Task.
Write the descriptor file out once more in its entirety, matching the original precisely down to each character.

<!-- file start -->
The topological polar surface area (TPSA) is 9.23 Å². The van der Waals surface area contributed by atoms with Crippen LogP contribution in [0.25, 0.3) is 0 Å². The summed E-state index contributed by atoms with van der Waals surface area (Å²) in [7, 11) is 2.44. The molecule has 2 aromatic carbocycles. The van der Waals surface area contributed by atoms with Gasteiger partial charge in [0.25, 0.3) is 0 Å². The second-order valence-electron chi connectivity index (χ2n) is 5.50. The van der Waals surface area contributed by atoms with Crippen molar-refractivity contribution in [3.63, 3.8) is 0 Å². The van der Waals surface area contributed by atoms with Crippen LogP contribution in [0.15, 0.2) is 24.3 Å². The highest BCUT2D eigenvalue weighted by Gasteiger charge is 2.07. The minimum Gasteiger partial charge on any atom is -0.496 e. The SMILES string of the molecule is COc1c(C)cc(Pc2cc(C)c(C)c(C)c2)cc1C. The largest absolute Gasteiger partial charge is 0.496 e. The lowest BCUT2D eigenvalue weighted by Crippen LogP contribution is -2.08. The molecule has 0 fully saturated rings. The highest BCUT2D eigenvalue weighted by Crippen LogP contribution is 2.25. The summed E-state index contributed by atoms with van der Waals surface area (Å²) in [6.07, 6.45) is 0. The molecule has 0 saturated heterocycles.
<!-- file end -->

The topological polar surface area (TPSA) is 9.23 Å². The van der Waals surface area contributed by atoms with Crippen LogP contribution in [0.25, 0.3) is 0 Å². The summed E-state index contributed by atoms with van der Waals surface area (Å²) in [7, 11) is 2.44. The molecule has 2 aromatic carbocycles. The van der Waals surface area contributed by atoms with Gasteiger partial charge in [0.25, 0.3) is 0 Å². The second-order valence-electron chi connectivity index (χ2n) is 5.50. The van der Waals surface area contributed by atoms with Crippen molar-refractivity contribution in [3.63, 3.8) is 0 Å². The van der Waals surface area contributed by atoms with Crippen LogP contribution in [0.15, 0.2) is 24.3 Å². The highest BCUT2D eigenvalue weighted by Gasteiger charge is 2.07. The minimum Gasteiger partial charge on any atom is -0.496 e. The SMILES string of the molecule is COc1c(C)cc(Pc2cc(C)c(C)c(C)c2)cc1C. The largest absolute Gasteiger partial charge is 0.496 e. The lowest BCUT2D eigenvalue weighted by Crippen LogP contribution is -2.08. The molecule has 0 fully saturated rings. The highest BCUT2D eigenvalue weighted by Crippen LogP contribution is 2.25. The summed E-state index contributed by atoms with van der Waals surface area (Å²) in [6.07, 6.45) is 0. The molecule has 0 saturated heterocycles.